"Regardless of motivation, there are clear benefits to Anchor Institutions who commit to growing inclusive small business ecosystems..."
Anchor Institutions’ Contributions to Building Inclusive Small Business Ecosystems was jointly developed by Local Initiatives Support Corporation (LISC) and Forward Cities with support from the Annie E. Casey Foundation.
Communities around the country are increasingly recognizing the transformative economic and community-building power of Anchor Institutions (Anchors) — those sizable entities with physical, cultural and economic ties to a community such as universities, hospitals, local government, and large corporations. These institutions are often an under-tapped resource that can play pivotal roles in creating and growing a prosperous economy by focusing on fostering a vibrant, inclusive small business sector. While the past decade has seen a rise and differentiation in anchor strategies, too little attention has been dedicated to either categorizing the breadth of engagement types or to assessing the impact of these strategies on small businesses and the ecosystem in which they are embedded in.
This report, primarily written for Anchors interested in expanding their contributions to their local small business ecosystems and community stakeholders eager to engage in this conversation, spotlights the different paths that Anchors across the country have chartered. The case studies contained in this report are designed to spark conversations about which lessons to heed and which learnings to emulate. One lesson that emerges from the case studies is the imperative to more rigorously evaluate the impacts of Anchor strategies. The report concludes with a high-level roadmap that Anchors can follow to deepen their contributions to build a more inclusive, small business ecosystem.
For the past few years, LISC has been working with and studying examples of Anchors catalyzing small and minority business development in communities across the country. Developed in partnership with Forward Cities, a capacity-building organization committed to building equitable entrepreneurial ecosystems across the country, this report explores how different types of Anchor Institutions are leveraging their unique assets and place in their communities to foster an environment in which small businesses, especially woman and minority-owned businesses (W/MBE), can grow and thrive.
What is an Anchor Institution?
While Anchor institutions’ economic development strategies were pioneered in the world of higher education and healthcare – the so-called “eds” and “meds” – the field is evolving to activate other types of institutions that share similar traits and that can be harnessed to advance inclusive growth opportunities. These include other major employers, entities that are major destinations or developers, organizations whose investments and spending impact local economies, etc. These entities include corporations, governments, arts and cultural institutions, sports facilities and teams, among others. In Richmond, Virginia, for example, a major corporation, Capital One, created the 6 Biz program in partnership with LISC to provide grants to small businesses in the Highland Park neighborhood. Many cities and counties have also recognized the power of their own assets to create prosperity by adopting local procurement goals beyond capital projects. For instance, the city of Memphis has doubled its spending with MBEs in two years through a set of intentional fiscal policies.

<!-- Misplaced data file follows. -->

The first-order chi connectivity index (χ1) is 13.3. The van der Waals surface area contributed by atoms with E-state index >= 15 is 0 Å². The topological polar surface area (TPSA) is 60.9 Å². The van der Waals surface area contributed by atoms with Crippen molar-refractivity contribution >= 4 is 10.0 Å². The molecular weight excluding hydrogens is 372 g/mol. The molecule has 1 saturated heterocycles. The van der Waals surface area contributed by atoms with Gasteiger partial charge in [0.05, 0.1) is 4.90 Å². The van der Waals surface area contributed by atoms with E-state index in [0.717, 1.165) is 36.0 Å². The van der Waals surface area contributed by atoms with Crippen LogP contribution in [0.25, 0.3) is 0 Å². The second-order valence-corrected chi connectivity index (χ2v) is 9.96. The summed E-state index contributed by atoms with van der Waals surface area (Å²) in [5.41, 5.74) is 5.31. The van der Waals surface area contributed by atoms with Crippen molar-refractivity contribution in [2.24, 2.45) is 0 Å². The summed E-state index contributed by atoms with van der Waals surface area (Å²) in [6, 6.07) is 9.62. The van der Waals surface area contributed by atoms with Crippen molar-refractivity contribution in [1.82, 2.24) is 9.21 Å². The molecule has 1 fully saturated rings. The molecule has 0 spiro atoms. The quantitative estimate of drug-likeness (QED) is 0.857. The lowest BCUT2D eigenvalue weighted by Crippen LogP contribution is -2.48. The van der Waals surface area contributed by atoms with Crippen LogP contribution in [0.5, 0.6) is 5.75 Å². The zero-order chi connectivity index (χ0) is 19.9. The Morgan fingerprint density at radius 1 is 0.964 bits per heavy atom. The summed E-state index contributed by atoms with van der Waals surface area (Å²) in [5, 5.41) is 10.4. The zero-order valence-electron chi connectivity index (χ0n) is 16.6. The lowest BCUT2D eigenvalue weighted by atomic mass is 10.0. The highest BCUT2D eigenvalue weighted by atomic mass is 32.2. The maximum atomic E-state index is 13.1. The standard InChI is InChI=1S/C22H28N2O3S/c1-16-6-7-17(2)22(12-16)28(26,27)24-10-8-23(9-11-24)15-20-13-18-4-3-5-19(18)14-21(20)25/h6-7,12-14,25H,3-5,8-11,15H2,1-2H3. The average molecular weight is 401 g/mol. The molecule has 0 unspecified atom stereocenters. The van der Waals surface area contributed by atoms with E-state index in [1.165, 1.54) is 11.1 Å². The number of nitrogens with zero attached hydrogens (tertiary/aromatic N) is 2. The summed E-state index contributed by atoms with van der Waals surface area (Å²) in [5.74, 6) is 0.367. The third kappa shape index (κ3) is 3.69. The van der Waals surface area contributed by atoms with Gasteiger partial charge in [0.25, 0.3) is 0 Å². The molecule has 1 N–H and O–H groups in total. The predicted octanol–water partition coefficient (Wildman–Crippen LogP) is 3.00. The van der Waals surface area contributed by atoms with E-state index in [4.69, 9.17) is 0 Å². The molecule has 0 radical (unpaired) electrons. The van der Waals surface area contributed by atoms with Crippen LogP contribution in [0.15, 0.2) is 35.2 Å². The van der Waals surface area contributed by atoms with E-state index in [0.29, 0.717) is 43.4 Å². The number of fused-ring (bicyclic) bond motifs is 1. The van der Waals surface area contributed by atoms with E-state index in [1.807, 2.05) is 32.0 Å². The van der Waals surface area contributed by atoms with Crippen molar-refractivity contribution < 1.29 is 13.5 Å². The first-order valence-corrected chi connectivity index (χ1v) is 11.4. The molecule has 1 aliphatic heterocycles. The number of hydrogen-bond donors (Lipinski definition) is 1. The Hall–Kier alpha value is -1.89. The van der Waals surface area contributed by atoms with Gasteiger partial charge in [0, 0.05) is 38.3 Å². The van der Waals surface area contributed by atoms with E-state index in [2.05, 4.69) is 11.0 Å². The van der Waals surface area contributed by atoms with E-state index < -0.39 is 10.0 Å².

Creating Shared Value for Anchors and Small Business Ecosystems
Effective Anchor-Community partnerships that have the potential to advance shared economic prosperity through entrepreneurship are built on a foundation of shared value. For Anchors this means clearly understanding how their engagement in the ecosystem intersects with their business prerogatives and local license to operate sustainably and profitably – in short, ‘their own self-interest well understood’ (de Toqueville, Democracy in America).
Establishing the ground of trust and shared value is one of the hardest parts of the work. A common vocabulary, agreement on desired outcomes and commitment to transparency are critical ingredients. Foremost, though, it requires all parties to be willing to engage in honest conversations, to re-evaluate long-held preconceived notions and vulnerability to admit past mistakes and work through grievances. The inherent power imbalance between the parties and the fact that ‘community’ rarely speaks with one voice, makes this process significantly more difficult for communities. But it is an absolutely critical piece of a larger strategic development, without which the best thought-out strategy will collapse once doubts inevitably (re-)surface along the journey. Our work as intermediaries in these conversations across the country, affords Forward Cities and LISC with a unique perspective to help shepherd this process forward.